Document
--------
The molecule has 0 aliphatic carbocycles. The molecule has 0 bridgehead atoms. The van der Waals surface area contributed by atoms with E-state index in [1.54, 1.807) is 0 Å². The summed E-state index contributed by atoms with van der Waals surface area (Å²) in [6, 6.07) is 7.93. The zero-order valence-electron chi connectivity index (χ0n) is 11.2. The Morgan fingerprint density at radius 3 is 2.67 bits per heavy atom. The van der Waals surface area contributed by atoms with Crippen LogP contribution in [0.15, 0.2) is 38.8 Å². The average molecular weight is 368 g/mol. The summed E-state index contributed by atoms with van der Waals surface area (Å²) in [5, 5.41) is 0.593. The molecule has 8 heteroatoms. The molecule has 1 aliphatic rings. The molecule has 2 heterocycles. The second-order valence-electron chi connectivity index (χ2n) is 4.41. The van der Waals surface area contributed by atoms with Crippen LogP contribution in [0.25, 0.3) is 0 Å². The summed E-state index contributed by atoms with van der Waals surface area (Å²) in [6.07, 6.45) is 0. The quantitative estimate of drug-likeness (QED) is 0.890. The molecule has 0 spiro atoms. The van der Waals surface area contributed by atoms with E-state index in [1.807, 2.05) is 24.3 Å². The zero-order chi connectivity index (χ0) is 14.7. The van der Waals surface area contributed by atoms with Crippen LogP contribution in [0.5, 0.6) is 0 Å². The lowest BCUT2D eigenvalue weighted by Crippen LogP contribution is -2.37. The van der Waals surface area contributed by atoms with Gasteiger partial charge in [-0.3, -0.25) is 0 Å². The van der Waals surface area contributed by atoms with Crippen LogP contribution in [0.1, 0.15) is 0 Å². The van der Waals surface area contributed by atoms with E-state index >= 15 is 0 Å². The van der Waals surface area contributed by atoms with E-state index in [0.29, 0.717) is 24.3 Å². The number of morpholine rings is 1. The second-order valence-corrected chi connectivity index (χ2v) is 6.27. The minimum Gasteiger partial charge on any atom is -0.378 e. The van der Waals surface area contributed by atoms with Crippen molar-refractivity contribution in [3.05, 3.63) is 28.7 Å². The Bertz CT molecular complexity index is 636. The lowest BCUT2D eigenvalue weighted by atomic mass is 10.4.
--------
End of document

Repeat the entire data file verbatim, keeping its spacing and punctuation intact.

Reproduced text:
The molecule has 0 aliphatic carbocycles. The molecule has 0 bridgehead atoms. The van der Waals surface area contributed by atoms with E-state index in [1.54, 1.807) is 0 Å². The summed E-state index contributed by atoms with van der Waals surface area (Å²) in [6, 6.07) is 7.93. The zero-order valence-electron chi connectivity index (χ0n) is 11.2. The Morgan fingerprint density at radius 3 is 2.67 bits per heavy atom. The van der Waals surface area contributed by atoms with Crippen LogP contribution in [0.15, 0.2) is 38.8 Å². The average molecular weight is 368 g/mol. The summed E-state index contributed by atoms with van der Waals surface area (Å²) in [5, 5.41) is 0.593. The molecule has 8 heteroatoms. The molecule has 1 aliphatic rings. The molecule has 2 heterocycles. The second-order valence-electron chi connectivity index (χ2n) is 4.41. The van der Waals surface area contributed by atoms with Crippen LogP contribution in [0.25, 0.3) is 0 Å². The summed E-state index contributed by atoms with van der Waals surface area (Å²) in [6.07, 6.45) is 0. The quantitative estimate of drug-likeness (QED) is 0.890. The molecule has 0 spiro atoms. The van der Waals surface area contributed by atoms with E-state index in [1.807, 2.05) is 24.3 Å². The zero-order chi connectivity index (χ0) is 14.7. The van der Waals surface area contributed by atoms with Crippen LogP contribution in [0.5, 0.6) is 0 Å². The lowest BCUT2D eigenvalue weighted by Crippen LogP contribution is -2.37. The van der Waals surface area contributed by atoms with Gasteiger partial charge in [-0.3, -0.25) is 0 Å². The van der Waals surface area contributed by atoms with Crippen LogP contribution in [0.1, 0.15) is 0 Å². The van der Waals surface area contributed by atoms with E-state index >= 15 is 0 Å². The van der Waals surface area contributed by atoms with E-state index in [0.29, 0.717) is 24.3 Å². The number of morpholine rings is 1. The second-order valence-corrected chi connectivity index (χ2v) is 6.27. The minimum Gasteiger partial charge on any atom is -0.378 e. The van der Waals surface area contributed by atoms with Crippen molar-refractivity contribution in [3.05, 3.63) is 28.7 Å². The Bertz CT molecular complexity index is 636. The lowest BCUT2D eigenvalue weighted by atomic mass is 10.4.